Psych, Sleep Meds May Affect DrivingLast Updated: September 12, 2012. Psychotropic drugs alter brain functioning, raise crash risk, researchers say.
WEDNESDAY, Sept. 12 (HealthDay News) -- People who take medication for anxiety, depression or insomnia may be at greater risk of having a car accident than drivers not taking psychotropic drugs, according to a new study.
Noting that these drugs alter brain functioning and could impair driving ability, researchers from Taiwan said doctors should think about advising patients not to drive while taking these medications.
"Our findings underscore that people taking these psychotropic drugs should pay increased attention to their driving performance in order to prevent motor vehicle accidents," said the study's lead researcher, Hui-Ju Tsai, who is based at the National Health Research Institutes in Zhunan.
In conducting the study, the researchers compared drug use in nearly 5,200 people involved in major car accidents with that of more than 31,000 similar people with no record of serious accidents.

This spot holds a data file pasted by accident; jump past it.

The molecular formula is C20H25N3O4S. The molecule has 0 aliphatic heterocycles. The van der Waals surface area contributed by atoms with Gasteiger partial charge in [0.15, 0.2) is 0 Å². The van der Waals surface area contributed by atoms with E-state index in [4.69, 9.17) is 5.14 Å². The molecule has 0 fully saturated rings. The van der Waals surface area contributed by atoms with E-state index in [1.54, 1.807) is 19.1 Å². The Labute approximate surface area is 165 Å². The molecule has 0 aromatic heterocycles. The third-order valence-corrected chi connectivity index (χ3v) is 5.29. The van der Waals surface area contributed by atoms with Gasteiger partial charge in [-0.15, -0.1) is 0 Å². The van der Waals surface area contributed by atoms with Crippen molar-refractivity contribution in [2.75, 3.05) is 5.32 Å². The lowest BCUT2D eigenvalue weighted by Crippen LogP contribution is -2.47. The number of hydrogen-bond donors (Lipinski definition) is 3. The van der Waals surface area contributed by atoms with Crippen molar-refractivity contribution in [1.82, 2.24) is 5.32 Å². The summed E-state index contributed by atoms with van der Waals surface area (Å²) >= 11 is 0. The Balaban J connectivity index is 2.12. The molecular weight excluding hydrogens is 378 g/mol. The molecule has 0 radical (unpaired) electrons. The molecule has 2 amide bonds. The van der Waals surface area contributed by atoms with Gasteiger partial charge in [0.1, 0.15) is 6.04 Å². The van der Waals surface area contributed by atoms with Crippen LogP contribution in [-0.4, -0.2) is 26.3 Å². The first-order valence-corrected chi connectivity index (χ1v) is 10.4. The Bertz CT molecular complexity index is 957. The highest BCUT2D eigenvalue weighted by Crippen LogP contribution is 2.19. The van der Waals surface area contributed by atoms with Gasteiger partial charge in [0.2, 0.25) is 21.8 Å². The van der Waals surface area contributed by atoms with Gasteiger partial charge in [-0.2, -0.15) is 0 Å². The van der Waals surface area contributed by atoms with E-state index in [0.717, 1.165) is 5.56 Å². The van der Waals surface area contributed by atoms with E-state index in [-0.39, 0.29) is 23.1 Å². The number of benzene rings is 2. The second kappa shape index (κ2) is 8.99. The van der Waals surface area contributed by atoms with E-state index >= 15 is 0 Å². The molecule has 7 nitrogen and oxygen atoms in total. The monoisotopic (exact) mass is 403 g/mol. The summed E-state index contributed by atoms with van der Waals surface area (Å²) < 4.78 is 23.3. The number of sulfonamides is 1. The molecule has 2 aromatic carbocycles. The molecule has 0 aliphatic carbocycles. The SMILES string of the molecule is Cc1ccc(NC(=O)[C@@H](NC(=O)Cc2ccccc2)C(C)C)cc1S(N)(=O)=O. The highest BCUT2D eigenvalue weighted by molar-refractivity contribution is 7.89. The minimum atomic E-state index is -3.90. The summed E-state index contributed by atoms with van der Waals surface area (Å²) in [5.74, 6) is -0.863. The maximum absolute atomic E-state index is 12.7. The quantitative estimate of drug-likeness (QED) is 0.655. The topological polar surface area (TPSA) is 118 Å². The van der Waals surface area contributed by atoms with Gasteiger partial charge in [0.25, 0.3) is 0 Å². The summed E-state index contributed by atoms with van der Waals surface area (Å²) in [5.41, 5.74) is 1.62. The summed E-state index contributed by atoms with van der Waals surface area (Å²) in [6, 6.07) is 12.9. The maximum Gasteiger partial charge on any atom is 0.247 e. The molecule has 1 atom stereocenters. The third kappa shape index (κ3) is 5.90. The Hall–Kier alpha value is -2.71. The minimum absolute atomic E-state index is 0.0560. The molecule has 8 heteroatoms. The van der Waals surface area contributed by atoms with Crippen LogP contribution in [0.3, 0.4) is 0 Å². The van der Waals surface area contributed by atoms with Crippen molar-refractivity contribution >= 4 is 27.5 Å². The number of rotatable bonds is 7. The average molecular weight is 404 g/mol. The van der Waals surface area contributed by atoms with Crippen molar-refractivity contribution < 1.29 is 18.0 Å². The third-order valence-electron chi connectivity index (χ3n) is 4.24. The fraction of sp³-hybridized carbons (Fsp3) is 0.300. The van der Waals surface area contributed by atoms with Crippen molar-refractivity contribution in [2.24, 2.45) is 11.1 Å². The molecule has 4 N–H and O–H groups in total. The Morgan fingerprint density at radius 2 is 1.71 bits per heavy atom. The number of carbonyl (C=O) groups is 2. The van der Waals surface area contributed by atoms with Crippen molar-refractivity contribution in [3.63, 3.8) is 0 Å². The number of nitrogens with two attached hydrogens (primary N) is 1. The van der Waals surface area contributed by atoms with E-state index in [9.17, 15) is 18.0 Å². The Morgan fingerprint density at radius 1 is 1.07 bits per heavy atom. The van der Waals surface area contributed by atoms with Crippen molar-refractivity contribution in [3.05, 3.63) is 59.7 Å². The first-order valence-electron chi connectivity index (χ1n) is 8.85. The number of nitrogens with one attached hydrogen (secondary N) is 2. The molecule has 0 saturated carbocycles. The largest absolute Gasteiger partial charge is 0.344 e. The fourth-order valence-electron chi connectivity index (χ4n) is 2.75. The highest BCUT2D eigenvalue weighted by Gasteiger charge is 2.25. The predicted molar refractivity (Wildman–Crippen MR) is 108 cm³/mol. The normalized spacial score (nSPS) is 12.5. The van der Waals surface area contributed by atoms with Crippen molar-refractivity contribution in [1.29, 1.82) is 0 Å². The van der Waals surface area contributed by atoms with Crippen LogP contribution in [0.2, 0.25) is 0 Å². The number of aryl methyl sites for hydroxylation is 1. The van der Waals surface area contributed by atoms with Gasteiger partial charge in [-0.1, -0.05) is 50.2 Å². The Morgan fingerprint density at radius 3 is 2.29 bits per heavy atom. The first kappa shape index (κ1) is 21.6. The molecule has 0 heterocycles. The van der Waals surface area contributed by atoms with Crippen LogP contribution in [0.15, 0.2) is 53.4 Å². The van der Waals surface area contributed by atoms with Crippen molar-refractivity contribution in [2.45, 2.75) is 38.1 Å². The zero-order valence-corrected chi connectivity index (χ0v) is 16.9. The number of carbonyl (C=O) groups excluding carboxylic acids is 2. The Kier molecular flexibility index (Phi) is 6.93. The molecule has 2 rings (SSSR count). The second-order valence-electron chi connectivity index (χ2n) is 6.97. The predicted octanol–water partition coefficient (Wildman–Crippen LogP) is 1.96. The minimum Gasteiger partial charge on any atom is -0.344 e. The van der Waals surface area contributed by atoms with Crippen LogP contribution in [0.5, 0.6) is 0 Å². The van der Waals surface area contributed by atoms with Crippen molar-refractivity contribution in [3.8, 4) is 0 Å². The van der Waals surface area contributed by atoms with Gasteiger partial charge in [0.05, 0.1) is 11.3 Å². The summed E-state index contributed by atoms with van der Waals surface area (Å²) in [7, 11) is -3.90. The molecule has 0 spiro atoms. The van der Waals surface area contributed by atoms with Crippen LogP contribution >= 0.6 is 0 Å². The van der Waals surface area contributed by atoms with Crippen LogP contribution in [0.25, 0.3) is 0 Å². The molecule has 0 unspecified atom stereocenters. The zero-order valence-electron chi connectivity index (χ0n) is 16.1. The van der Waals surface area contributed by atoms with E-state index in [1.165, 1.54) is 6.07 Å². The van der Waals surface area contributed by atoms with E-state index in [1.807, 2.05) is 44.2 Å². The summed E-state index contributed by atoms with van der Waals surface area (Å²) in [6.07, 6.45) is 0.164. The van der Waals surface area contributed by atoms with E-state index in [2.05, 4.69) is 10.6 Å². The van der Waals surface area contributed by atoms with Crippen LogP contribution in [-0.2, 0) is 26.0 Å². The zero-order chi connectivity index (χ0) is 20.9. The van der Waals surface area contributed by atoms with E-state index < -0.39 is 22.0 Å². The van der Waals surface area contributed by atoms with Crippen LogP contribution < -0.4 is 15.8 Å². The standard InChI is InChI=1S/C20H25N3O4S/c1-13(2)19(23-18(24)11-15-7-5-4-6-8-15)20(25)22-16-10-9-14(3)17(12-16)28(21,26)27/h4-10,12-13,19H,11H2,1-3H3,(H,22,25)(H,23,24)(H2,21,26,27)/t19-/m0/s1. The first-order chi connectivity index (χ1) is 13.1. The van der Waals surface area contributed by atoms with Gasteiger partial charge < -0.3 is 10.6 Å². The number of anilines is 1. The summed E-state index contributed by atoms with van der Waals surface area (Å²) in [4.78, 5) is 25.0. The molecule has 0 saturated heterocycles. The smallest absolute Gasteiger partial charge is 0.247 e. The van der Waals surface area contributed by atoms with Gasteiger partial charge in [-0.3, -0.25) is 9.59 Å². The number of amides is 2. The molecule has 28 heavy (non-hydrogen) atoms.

The study, published Sept. 13 in the British Journal of Clinical Pharmacology, found the people involved in car accidents were more likely to have been taking psychotropic drugs for any length of time.
Previous research has shown a link between certain drugs used to treat anxiety and insomnia, known as benzodiazepines, and car crashes. In this study, the researchers also examined the effects of antidepressants, antipsychotics and newer medications used to treat insomnia, known as Z-drugs.
The researchers said the link between benzodiazepines and car accidents extends to both Z-drugs and antidepressants. They noted, however, even high doses of antipsychotics were not associated with an increased risk of a serious car accidents.
"Doctors and pharmacists should choose safer treatments, provide their patients with accurate information and consider advising them not to drive while taking certain psychotropic medications," Tsai said in a journal news release.
The researchers added their findings suggest higher dosages of these drugs increase accident risk.
The study's authors concluded that anyone on these drugs who is concerned about the increased risk for car accidents should continue to take their medication and consult their doctor.
Although the research shows an association between psychotropic drug use and car accidents, it does not establish a cause-and-effect relationship.
The U.S. National Institutes of Health provides more information on psychotropic drugs.
SOURCE: British Journal of Clinical Pharmacology, news release, Sept. 12, 2012